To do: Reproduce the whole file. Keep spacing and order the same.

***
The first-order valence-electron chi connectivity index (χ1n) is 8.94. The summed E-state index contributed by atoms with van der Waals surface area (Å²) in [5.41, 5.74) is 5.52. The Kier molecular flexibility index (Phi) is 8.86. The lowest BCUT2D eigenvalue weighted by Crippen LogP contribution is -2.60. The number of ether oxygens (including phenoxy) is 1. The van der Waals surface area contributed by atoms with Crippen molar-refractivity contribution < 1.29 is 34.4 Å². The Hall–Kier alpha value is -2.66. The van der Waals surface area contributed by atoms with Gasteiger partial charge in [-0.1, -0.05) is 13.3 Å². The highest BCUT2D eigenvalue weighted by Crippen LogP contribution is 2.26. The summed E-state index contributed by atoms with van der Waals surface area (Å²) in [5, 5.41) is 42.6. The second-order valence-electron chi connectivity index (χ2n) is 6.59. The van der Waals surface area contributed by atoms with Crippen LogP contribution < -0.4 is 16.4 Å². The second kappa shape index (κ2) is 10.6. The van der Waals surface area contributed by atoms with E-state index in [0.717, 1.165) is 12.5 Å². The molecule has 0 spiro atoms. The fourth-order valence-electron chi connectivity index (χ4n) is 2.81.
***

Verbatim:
The first-order valence-electron chi connectivity index (χ1n) is 8.94. The summed E-state index contributed by atoms with van der Waals surface area (Å²) in [5.41, 5.74) is 5.52. The Kier molecular flexibility index (Phi) is 8.86. The lowest BCUT2D eigenvalue weighted by Crippen LogP contribution is -2.60. The number of ether oxygens (including phenoxy) is 1. The van der Waals surface area contributed by atoms with Crippen molar-refractivity contribution < 1.29 is 34.4 Å². The Hall–Kier alpha value is -2.66. The van der Waals surface area contributed by atoms with Gasteiger partial charge in [-0.1, -0.05) is 13.3 Å². The highest BCUT2D eigenvalue weighted by Crippen LogP contribution is 2.26. The summed E-state index contributed by atoms with van der Waals surface area (Å²) in [5, 5.41) is 42.6. The second-order valence-electron chi connectivity index (χ2n) is 6.59. The van der Waals surface area contributed by atoms with Crippen LogP contribution < -0.4 is 16.4 Å². The second kappa shape index (κ2) is 10.6. The van der Waals surface area contributed by atoms with E-state index in [0.717, 1.165) is 12.5 Å². The molecule has 0 spiro atoms. The fourth-order valence-electron chi connectivity index (χ4n) is 2.81.